Sant'Ivo alla Sapienza is a 17th century Baroque collegiate church with a postal address at Corso del Rinascimento 40 in the rione Sant'Eustachio. Pictures of the church on Wikimedia Commons are here. There is an English Wikipedia article here.
The church is dedicated to St Yves, patron saint of lawyers.
Early days of institutionEdit
The church was built from 1632 to 1660 by the architect Francesco Borromini, as the church of the University of Rome known as La Sapienza ("wisdom — knowledge"). It performed this role for almost three hundred years.
The remote ancestor of the university was the Studium Urbis, founded as a house of studies for clerics by Pope Boniface VIII in 1303. The Diocese of Rome had no in-house theological training on offer for its priests, so they had to go elsewhere such as to the University of Bologna. The pope was worried about the implications for discipline.
The studium was at first a house near the church of Sant'Eustachio in Campo Marzio. When the brief of the institution was extended to allow entry to any male citizen of Rome, other houses were purchased. This ad-hoc arrangement required the students to attend San'Eustachio, since no chapel was provided for what had become the Archiginnasio Romano.
Chapel of SS Fortunatus and LeoEdit
The lack of dedicated premises was a burden. Pope Eugene IV (1431-47) ordered the re-fitting of the entire range of houses on the south side of the city block now occupied by the palazzo, on the present Via dei Sediari.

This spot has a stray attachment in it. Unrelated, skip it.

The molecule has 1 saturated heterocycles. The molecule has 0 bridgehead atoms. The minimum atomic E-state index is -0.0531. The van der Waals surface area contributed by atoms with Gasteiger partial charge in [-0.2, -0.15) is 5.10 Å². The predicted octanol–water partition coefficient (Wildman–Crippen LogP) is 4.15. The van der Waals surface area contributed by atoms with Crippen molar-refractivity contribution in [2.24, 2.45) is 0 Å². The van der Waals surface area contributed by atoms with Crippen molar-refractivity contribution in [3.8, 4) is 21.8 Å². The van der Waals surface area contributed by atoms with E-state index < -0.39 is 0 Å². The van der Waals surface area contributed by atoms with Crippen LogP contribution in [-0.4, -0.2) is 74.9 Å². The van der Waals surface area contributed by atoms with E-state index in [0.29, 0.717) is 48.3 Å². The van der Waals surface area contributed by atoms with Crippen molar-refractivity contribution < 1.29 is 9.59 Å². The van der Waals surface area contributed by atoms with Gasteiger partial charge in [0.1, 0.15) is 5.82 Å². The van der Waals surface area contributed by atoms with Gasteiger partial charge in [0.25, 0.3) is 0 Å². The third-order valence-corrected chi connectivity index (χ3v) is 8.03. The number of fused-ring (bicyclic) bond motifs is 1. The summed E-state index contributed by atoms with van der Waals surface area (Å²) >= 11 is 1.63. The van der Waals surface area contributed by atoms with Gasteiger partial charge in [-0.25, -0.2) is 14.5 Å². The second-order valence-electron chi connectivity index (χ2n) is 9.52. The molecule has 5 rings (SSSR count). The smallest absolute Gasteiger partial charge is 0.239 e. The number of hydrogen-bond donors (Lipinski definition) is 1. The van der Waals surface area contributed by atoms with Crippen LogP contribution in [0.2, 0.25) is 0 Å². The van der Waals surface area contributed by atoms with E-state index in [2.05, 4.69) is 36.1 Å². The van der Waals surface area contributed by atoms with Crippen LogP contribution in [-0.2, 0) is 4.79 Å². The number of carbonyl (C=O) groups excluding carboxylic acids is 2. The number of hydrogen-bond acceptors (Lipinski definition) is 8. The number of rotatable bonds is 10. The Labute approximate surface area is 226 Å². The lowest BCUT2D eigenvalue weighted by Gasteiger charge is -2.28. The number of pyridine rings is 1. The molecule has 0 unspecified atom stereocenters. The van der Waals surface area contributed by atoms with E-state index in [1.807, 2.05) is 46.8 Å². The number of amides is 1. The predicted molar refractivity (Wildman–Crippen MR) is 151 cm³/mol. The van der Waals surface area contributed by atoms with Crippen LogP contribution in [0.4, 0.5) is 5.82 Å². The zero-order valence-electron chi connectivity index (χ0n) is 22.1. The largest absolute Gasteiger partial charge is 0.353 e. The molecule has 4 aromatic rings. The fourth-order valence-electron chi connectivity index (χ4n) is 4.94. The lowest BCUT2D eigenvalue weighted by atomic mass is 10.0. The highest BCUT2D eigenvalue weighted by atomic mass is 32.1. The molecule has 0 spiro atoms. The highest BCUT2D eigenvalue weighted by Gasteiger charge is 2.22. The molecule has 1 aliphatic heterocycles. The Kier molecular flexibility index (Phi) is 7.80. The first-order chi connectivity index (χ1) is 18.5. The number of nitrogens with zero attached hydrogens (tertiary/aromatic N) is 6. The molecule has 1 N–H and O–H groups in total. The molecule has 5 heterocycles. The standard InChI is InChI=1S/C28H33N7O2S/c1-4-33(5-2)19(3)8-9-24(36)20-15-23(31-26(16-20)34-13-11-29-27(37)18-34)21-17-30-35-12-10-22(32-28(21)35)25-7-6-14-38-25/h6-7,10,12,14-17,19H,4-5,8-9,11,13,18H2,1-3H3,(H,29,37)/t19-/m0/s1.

However, a chapel had to wait until 1514 when Pope Leo X ordered a room in one of the houses to be fitted out as a chapel dedicated to SS Fortunatus and Leo. This is the predecessor of the present church, and was just to the left of the main entrance to the Archiginnasio which was itself halfway along Via dei Sediari. An odd requirement was that Mass was to be celebrated just before sunrise, for the students only. The local clergy did not want any competition.
In 1564, plans for a complete reconstruction of the premises were finally put out to tender. Pope Pius IV commissioned Pirro Ligorio and Guidetto Guidetti to build a Domus Studi. Work progressed slowly, but Pope Gregory XIII (1572-85) authorized the demolition of the chapel to make way for construction. The members of the studium then had to worship in the nearby San Giacomo dei Spagnoli, which proved unsatisfactory.
The pope also appointed Giacomo Della Porta in 1577 to expedite the work, and he remained in charge until he died in 1602. Then there was a hiatus, leaving the institution with no church -although a site was reserved for it. By this point, the institution had become known as the Studium Urbis Sapientiae. Oddly, Della Porta built the surviving campanile -which is surviving proof that he also intended to build a church. The evidence suggests that this would have been round, modelled on the Temple of Romulus at Santi Cosma e Damiano.
Borromini was appointed as supervising architect in 1632, during the reign of Pope Urban VIII Barberini. However, he only began work on the church in 1643. Pope Innocent X Pamphilj (1644-55) oversaw the erection of the actual fabric, finished in 1652, but his successor Alexander VII Chigi authorized the consecration of the church in 1660 when the interior decoration was finally finished. He had intervened selfishly by requiring that his own family emblems appeared in the church decorations, with rather crass results (see the façade).